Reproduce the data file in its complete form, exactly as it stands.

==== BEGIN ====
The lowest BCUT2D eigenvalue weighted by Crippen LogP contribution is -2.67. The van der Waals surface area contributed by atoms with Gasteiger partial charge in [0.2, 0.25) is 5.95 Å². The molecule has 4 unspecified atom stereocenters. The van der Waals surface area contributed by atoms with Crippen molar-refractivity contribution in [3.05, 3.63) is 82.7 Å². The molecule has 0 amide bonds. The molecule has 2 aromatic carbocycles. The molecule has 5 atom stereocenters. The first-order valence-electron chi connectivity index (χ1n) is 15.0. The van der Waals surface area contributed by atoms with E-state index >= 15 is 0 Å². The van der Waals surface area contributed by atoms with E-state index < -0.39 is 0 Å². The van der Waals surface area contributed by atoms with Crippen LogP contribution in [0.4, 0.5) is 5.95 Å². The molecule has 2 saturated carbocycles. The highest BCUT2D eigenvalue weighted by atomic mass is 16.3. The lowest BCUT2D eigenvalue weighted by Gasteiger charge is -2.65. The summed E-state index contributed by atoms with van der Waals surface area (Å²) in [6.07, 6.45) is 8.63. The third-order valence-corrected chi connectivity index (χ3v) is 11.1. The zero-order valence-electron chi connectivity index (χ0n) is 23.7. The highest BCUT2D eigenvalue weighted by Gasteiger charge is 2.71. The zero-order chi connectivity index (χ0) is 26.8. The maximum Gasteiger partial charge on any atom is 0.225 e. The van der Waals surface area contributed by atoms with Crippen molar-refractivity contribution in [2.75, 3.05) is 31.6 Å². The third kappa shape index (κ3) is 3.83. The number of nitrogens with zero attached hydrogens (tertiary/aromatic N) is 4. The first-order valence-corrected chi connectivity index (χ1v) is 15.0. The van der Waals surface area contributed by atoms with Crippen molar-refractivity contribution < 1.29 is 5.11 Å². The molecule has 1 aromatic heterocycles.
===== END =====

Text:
The lowest BCUT2D eigenvalue weighted by Crippen LogP contribution is -2.67. The van der Waals surface area contributed by atoms with Gasteiger partial charge in [0.2, 0.25) is 5.95 Å². The molecule has 4 unspecified atom stereocenters. The van der Waals surface area contributed by atoms with Crippen molar-refractivity contribution in [3.05, 3.63) is 82.7 Å². The molecule has 0 amide bonds. The molecule has 2 aromatic carbocycles. The molecule has 5 atom stereocenters. The first-order valence-electron chi connectivity index (χ1n) is 15.0. The van der Waals surface area contributed by atoms with E-state index >= 15 is 0 Å². The van der Waals surface area contributed by atoms with E-state index < -0.39 is 0 Å². The van der Waals surface area contributed by atoms with Crippen LogP contribution in [0.4, 0.5) is 5.95 Å². The molecule has 2 saturated carbocycles. The highest BCUT2D eigenvalue weighted by atomic mass is 16.3. The lowest BCUT2D eigenvalue weighted by Gasteiger charge is -2.65. The summed E-state index contributed by atoms with van der Waals surface area (Å²) in [6.07, 6.45) is 8.63. The third-order valence-corrected chi connectivity index (χ3v) is 11.1. The zero-order valence-electron chi connectivity index (χ0n) is 23.7. The highest BCUT2D eigenvalue weighted by Gasteiger charge is 2.71. The zero-order chi connectivity index (χ0) is 26.8. The maximum Gasteiger partial charge on any atom is 0.225 e. The van der Waals surface area contributed by atoms with Crippen molar-refractivity contribution in [2.75, 3.05) is 31.6 Å². The third kappa shape index (κ3) is 3.83. The number of nitrogens with zero attached hydrogens (tertiary/aromatic N) is 4. The first-order valence-corrected chi connectivity index (χ1v) is 15.0. The van der Waals surface area contributed by atoms with Crippen molar-refractivity contribution < 1.29 is 5.11 Å². The molecule has 1 aromatic heterocycles.